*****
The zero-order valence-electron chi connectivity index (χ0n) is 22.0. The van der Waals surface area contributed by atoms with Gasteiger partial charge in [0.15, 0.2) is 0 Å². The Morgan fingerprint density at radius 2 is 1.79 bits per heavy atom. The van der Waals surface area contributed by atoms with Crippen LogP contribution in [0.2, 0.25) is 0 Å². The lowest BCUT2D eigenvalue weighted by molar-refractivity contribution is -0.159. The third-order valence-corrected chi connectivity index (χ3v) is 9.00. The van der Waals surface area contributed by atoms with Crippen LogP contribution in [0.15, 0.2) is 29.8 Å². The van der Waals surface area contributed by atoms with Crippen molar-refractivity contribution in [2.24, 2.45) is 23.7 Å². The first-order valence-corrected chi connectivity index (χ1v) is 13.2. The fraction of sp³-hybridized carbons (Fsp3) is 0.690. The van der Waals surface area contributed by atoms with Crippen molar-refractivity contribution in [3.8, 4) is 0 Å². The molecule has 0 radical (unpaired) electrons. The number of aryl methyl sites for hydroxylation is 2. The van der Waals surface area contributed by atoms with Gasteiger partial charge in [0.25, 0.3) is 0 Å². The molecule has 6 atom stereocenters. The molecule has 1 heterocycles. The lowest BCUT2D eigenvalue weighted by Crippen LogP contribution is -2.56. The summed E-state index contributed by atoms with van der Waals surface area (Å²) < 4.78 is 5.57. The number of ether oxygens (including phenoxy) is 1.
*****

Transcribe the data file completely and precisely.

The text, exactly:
The zero-order valence-electron chi connectivity index (χ0n) is 22.0. The van der Waals surface area contributed by atoms with Gasteiger partial charge in [0.15, 0.2) is 0 Å². The Morgan fingerprint density at radius 2 is 1.79 bits per heavy atom. The van der Waals surface area contributed by atoms with Crippen LogP contribution in [0.2, 0.25) is 0 Å². The lowest BCUT2D eigenvalue weighted by molar-refractivity contribution is -0.159. The third-order valence-corrected chi connectivity index (χ3v) is 9.00. The van der Waals surface area contributed by atoms with Crippen LogP contribution in [0.15, 0.2) is 29.8 Å². The van der Waals surface area contributed by atoms with Crippen molar-refractivity contribution in [2.24, 2.45) is 23.7 Å². The first-order valence-corrected chi connectivity index (χ1v) is 13.2. The fraction of sp³-hybridized carbons (Fsp3) is 0.690. The van der Waals surface area contributed by atoms with Crippen molar-refractivity contribution in [3.8, 4) is 0 Å². The molecule has 0 radical (unpaired) electrons. The number of aryl methyl sites for hydroxylation is 2. The van der Waals surface area contributed by atoms with Gasteiger partial charge in [0.25, 0.3) is 0 Å². The molecule has 6 atom stereocenters. The molecule has 1 heterocycles. The lowest BCUT2D eigenvalue weighted by Crippen LogP contribution is -2.56. The summed E-state index contributed by atoms with van der Waals surface area (Å²) < 4.78 is 5.57. The number of ether oxygens (including phenoxy) is 1.